- When you change an object and trigger some remote asynchronous action – don’t expect the changes to arrive before the recipient executes it. Rather serialize the object and send it as an argument. Sad but true.
- Train some virtual dwarfs to check data for consistency, sweep garbage and kill zombies in background.
- Use two-phase commit for transactions between microservices. It’s usually easier to validate the data before performing an action than to serve a distributed rollback.
- Keep the transaction logs to retrospect discrepancies.
It’s also useful to leverage the power of conflict-free replicated data types (CRDT). For instance, if you have a counter that faces some parallel increment/decrement operations – track the number of increments and decrements in separate atomic counters. The result value will not depend on the order of operations.
Third normal form is beautiful, but the computations nowadays are much more expensive than HDD space. And it’s not about electricity – it’s rather about latency. If you can save 10ms of an average response time by storing 1TB of additional data – it’s usually a good idea to proceed. Our enemy is the seek time, but it can be defeated by proper indexing and partitioning.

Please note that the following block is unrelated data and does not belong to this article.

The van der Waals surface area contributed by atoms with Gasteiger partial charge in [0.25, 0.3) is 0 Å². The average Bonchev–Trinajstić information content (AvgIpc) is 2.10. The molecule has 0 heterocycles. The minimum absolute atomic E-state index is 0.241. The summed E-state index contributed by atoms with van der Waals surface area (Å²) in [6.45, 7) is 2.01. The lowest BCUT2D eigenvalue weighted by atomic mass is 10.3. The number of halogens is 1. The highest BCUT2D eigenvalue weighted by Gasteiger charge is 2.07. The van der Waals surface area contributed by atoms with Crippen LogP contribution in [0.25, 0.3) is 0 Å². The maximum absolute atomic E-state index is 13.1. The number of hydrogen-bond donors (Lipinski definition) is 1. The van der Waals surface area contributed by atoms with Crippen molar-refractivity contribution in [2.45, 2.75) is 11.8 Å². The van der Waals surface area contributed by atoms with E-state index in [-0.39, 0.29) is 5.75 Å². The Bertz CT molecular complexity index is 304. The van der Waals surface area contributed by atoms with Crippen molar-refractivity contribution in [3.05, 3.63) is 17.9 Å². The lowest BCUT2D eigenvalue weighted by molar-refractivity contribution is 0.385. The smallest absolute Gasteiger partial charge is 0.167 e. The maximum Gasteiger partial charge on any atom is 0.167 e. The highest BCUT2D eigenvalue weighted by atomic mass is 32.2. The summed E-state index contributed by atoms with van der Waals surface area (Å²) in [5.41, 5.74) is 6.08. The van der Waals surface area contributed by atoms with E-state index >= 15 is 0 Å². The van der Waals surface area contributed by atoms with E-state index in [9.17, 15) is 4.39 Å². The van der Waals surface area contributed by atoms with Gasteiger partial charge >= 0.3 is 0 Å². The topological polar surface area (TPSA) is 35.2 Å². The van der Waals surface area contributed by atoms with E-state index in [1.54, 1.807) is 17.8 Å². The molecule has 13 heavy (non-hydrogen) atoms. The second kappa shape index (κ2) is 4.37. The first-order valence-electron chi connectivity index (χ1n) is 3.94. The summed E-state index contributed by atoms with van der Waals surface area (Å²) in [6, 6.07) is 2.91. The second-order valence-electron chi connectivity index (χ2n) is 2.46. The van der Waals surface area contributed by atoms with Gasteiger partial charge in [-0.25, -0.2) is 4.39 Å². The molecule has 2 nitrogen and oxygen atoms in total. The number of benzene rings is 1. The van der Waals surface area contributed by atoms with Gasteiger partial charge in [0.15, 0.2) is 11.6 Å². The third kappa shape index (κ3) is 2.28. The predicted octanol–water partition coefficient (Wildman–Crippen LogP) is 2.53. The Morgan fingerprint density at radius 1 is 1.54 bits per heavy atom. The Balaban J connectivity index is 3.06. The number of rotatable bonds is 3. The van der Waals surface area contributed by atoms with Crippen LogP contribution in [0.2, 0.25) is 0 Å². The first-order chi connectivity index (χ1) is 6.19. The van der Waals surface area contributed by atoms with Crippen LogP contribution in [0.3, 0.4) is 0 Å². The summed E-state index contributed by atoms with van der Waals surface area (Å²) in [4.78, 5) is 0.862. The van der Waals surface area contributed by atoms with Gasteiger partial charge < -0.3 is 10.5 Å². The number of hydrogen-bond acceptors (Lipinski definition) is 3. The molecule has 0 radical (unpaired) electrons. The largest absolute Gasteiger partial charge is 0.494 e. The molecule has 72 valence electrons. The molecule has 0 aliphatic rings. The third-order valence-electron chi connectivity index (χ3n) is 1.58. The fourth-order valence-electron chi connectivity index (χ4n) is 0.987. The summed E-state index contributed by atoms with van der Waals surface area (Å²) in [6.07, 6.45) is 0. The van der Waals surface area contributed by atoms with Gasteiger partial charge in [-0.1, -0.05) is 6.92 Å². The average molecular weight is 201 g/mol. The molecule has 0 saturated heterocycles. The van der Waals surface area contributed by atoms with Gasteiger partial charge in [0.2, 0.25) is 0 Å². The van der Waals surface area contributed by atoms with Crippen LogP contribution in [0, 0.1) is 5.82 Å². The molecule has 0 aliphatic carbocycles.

Caching might become tricky when data comes from different services. If you ever need to cache some information owned by another service – that service should emit a “change” event to let you invalidate the corresponding cache entries asynchronously.
Obviously, it is vital to measure cache hits/misses and LRU age. And sometimes it makes sense to separate local and global cache.
Competing on a rapidly growing market is much like racing. If you keep everything under control – it means you don’t push hard enough. Failures happen, the thing is to minimize the impact and always have an option to rollback.
First of all, fail as fast as possible. Isolate the issues and don’t let them to spread by grabbing shared resources.
Be careful with retrying non-idempotent operations. If you did not receive a response – it does not guarantee that the action had not been taken.
Never trust external services. If you depend on 5 services, and each of them has 99% SLA – you can’t guarantee more than 0,995 = 95% of availability. It means you could be offline for 18 days a year.
Reproducing a tricky bug is usually harder than fixing it. The most severe outages happen when we don’t have enough evidence to understand what’s going on. It is important to retrospect the incidents and improve monitoring to get the clues faster and separate the reasons from the consequences. However, it should not lead to endless noise of meaningless alerts.
In general, it is very useful to have a tool to get all the logs for a particular request from multiple servers and microservices.
And obviously it makes sense to track the basic metrics (Apdex score, throughput, response time etc) from all the services on the single dashboard.